Edinburgh vs Glasgow: venture capital trends in Scotland

| Beauhurst

In 2017, venture capital activity in Scotland focussed on a trio of cities: Edinburgh, Glasgow, and Aberdeen, and to a lesser extent their surrounding shires. The split of deals reflects the population of each city – these are Scotland’s three largest cities. Uniquely in the UK, Aberdeen is a focal point for the North Sea’s oil and gas industry. Indeed, it has been described as the “oil capital of Europe”.

top local authorities in scotland by number of equity deals in 2017

Edinburgh City Council
142
Glasgow City Council
77
North Lanarkshire (bordering glasgow)
22
Aberdeen City Council
19
Midlothian Council (bordering edinburgh)
14

Aberdeen is also home to one of Britain’s best-known startup exports – BrewDog, which is pursuing ambitious expansion plans across the US. BrewDog’s funding rounds dominate the investment scene in Scotland, having raised £213m last April from a large American private equity firm. This contributes to Aberdeenshire’s unusually high showing in the equity finance ranking tables. 

top local authorities in scotland by value of equity deals in 2017

aberdeenshire council
£295m
edinburgh city council
£99m
glasgow city council
£51m
Aberdeen city council
£36m
North Lanarkshire council (bordering glasgow)
£21m

That being said, of Scotland’s five largest VC/PE deals in 2017, four out of five went to Aberdeen-based companies. The other three apart from BrewDog all operated in the oil and gas sector. Even If you remove BrewDog’s round, Aberdeen/Aberdeenshire companies still drew in more equity finance than those in the Glasgow and Edinburgh city councils over the same period. (Note: in this analysis we are treating city council areas as separate entities from their counties).   

Edinburgh produced Scotland’s other unicorn startup (the nation has produced two) – Skyscanner, whose online flight search engine has now become the first port of call for those trying to find cheap flight options. This business was acquired for £1.4b in 2016 by China’s Ctrip. 

Now, Edinburgh’s most ambitious high-growth company seems to be a potential competitor to BrewDog’s craft beer empire – Innis & Gunn. Valued at £45m in 2016, Innis & Gunn has seen its turnover swell from £12m to £22m over the 2014 – 2017 financial period. In 2017 they followed BrewDog’s precedent and took on £15m of funding from an American private equity firm, L Catterton.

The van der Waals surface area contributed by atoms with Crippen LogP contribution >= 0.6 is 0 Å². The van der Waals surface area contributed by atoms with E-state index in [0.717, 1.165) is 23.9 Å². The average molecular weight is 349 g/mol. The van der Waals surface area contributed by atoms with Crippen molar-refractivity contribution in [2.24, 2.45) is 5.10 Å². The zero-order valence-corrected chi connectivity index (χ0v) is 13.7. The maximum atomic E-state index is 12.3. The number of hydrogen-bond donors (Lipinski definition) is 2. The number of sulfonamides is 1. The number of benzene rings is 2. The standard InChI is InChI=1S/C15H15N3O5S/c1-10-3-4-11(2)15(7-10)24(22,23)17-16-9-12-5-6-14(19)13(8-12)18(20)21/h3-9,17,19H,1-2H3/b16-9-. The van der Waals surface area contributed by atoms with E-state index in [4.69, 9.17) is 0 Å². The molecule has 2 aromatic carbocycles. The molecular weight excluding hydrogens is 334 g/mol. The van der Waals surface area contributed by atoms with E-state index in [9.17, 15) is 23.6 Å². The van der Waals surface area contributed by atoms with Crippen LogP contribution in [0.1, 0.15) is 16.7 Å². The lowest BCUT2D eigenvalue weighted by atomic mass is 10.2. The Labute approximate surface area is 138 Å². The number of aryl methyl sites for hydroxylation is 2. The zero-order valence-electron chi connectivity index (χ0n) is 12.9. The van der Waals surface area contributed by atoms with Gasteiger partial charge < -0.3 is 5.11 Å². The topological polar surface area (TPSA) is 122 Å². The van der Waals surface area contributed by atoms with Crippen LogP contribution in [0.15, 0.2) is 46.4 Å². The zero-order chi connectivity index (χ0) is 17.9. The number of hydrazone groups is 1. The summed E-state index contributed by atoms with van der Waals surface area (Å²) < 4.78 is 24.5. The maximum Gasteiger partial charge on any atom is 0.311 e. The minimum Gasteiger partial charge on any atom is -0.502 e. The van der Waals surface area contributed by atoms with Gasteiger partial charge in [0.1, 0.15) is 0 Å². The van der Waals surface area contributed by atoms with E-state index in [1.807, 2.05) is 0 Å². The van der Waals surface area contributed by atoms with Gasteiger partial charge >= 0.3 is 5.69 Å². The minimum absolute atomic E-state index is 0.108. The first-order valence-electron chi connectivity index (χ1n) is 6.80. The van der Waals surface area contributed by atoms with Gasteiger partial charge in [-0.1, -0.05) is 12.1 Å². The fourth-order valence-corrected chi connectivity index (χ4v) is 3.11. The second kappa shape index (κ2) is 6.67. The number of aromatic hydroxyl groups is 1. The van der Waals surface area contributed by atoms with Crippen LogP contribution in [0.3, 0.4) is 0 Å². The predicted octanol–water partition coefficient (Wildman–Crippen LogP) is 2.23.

Scottish tech

What about Scotland’s tech scene? If we look specifically at companies developing software products, the funding picture changes somewhat. Aberdeen drops of the ranking table, which is dominated by Glasgow and Edinburgh. Out of the two, Edinburgh is the clear leader, taking in nearly double that of Glasgow in 2017.

top local authorities in scotland by value of software equity deals in 2017

Edinburgh City Council
£37m (67 deals)
Glasgow City Council
£21m (37 deals)
Perth and Kinross Council
£3m (2 deals)
Stirling Council
£3m (4 deals)
Dundee City Council
£1m (3 deals)

Perhaps Edinburgh’s most exciting young tech company is healthtech startup Care Sourcer. Their online platform allows users to search for a variety of care services in their local area. Care sourcer raised £8.5m earlier this year, in a round that valued the company at around £20m.

Glasgow’s leading tech startup is Smarter Grid Solutions, a cleantech software developer and spinout from the University of Strathclyde. Their software products are designed to help electricity grid owners manage new challenges presented by a “distributed energy market” (i.e., an energy market where electricity is generated via lots of smaller generators, like wind farms, instead of a few big generators, like traditional power stations).

The top 5 backers of equity finance deals in Scotland, 2017

Scottish Enterprise
121
Par Equity
17
Archangels
15
Equity Gap
11
TRI Capital
10

Scottish Enterprise’s high level of involvement in Scottish deals should come as no surprise: they participate in many deals through the co-investment mechanisms run by the Scottish Investment Bank. The next four most active investors are angel networks, which demonstrates the continued strength of angel investment in Scotland.

For a more detailed analysis of Scottish investment trends, Scottish Enterprise have just published two reports on Investment Benchmarking Analysis and The Risk Capital Market in Scotland, which both make use of Beauhurst data.

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